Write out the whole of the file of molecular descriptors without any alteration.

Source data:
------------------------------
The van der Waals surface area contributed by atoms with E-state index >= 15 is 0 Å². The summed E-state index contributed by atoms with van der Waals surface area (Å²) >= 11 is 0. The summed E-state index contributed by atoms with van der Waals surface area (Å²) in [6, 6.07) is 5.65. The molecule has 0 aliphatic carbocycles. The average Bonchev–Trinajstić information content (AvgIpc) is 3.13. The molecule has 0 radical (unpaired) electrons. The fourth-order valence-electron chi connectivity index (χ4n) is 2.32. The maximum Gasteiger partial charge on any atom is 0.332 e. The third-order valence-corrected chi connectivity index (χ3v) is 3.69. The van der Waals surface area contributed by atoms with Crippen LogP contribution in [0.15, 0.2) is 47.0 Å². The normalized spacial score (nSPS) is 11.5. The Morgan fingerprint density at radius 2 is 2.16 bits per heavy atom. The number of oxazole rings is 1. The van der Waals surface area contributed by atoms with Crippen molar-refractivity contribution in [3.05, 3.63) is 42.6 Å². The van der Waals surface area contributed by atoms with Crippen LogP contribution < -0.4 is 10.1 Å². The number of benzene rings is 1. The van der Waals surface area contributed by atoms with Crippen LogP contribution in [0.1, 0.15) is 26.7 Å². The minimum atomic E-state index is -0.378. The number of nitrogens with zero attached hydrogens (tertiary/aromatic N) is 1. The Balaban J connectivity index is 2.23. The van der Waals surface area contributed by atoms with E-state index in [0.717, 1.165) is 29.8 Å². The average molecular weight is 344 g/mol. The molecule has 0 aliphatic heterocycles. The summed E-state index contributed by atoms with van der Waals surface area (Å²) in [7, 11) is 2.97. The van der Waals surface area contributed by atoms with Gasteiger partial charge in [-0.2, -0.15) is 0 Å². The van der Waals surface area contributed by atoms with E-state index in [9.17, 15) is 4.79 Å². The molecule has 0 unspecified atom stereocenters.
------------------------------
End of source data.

The van der Waals surface area contributed by atoms with E-state index >= 15 is 0 Å². The summed E-state index contributed by atoms with van der Waals surface area (Å²) >= 11 is 0. The summed E-state index contributed by atoms with van der Waals surface area (Å²) in [6, 6.07) is 5.65. The molecule has 0 aliphatic carbocycles. The average Bonchev–Trinajstić information content (AvgIpc) is 3.13. The molecule has 0 radical (unpaired) electrons. The fourth-order valence-electron chi connectivity index (χ4n) is 2.32. The maximum Gasteiger partial charge on any atom is 0.332 e. The third-order valence-corrected chi connectivity index (χ3v) is 3.69. The van der Waals surface area contributed by atoms with Crippen LogP contribution in [0.15, 0.2) is 47.0 Å². The normalized spacial score (nSPS) is 11.5. The Morgan fingerprint density at radius 2 is 2.16 bits per heavy atom. The number of oxazole rings is 1. The van der Waals surface area contributed by atoms with Crippen molar-refractivity contribution in [3.05, 3.63) is 42.6 Å². The van der Waals surface area contributed by atoms with Crippen LogP contribution < -0.4 is 10.1 Å². The number of benzene rings is 1. The van der Waals surface area contributed by atoms with Crippen LogP contribution in [0.1, 0.15) is 26.7 Å². The minimum atomic E-state index is -0.378. The number of nitrogens with zero attached hydrogens (tertiary/aromatic N) is 1. The Balaban J connectivity index is 2.23. The van der Waals surface area contributed by atoms with E-state index in [0.717, 1.165) is 29.8 Å². The average molecular weight is 344 g/mol. The molecule has 0 aliphatic heterocycles. The summed E-state index contributed by atoms with van der Waals surface area (Å²) in [7, 11) is 2.97. The van der Waals surface area contributed by atoms with Gasteiger partial charge in [-0.2, -0.15) is 0 Å². The van der Waals surface area contributed by atoms with E-state index in [9.17, 15) is 4.79 Å². The molecule has 0 unspecified atom stereocenters.